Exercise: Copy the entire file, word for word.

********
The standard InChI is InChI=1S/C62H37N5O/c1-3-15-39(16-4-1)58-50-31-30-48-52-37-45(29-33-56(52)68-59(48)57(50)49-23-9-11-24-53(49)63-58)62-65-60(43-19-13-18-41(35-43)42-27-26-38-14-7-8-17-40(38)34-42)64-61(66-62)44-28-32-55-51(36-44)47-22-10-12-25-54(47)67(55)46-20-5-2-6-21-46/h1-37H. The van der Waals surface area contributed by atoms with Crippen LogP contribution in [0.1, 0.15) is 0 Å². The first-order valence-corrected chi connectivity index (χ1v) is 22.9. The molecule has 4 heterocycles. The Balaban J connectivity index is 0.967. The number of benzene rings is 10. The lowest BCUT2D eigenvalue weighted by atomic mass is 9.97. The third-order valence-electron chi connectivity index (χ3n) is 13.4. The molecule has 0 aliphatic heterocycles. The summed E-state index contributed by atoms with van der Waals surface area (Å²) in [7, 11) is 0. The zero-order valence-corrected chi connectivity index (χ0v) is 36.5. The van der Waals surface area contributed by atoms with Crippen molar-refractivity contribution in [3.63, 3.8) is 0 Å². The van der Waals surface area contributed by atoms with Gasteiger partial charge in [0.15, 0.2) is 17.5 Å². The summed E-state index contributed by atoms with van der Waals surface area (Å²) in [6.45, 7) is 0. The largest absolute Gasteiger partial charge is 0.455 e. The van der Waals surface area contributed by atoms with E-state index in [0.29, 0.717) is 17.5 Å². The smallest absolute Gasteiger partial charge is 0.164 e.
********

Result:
The standard InChI is InChI=1S/C62H37N5O/c1-3-15-39(16-4-1)58-50-31-30-48-52-37-45(29-33-56(52)68-59(48)57(50)49-23-9-11-24-53(49)63-58)62-65-60(43-19-13-18-41(35-43)42-27-26-38-14-7-8-17-40(38)34-42)64-61(66-62)44-28-32-55-51(36-44)47-22-10-12-25-54(47)67(55)46-20-5-2-6-21-46/h1-37H. The van der Waals surface area contributed by atoms with Crippen LogP contribution in [0.1, 0.15) is 0 Å². The first-order valence-corrected chi connectivity index (χ1v) is 22.9. The molecule has 4 heterocycles. The Balaban J connectivity index is 0.967. The number of benzene rings is 10. The lowest BCUT2D eigenvalue weighted by atomic mass is 9.97. The third-order valence-electron chi connectivity index (χ3n) is 13.4. The molecule has 0 aliphatic heterocycles. The summed E-state index contributed by atoms with van der Waals surface area (Å²) in [7, 11) is 0. The zero-order valence-corrected chi connectivity index (χ0v) is 36.5. The van der Waals surface area contributed by atoms with Crippen molar-refractivity contribution in [3.63, 3.8) is 0 Å². The van der Waals surface area contributed by atoms with Gasteiger partial charge in [0.15, 0.2) is 17.5 Å². The summed E-state index contributed by atoms with van der Waals surface area (Å²) in [6.45, 7) is 0. The largest absolute Gasteiger partial charge is 0.455 e. The van der Waals surface area contributed by atoms with E-state index in [0.29, 0.717) is 17.5 Å². The smallest absolute Gasteiger partial charge is 0.164 e.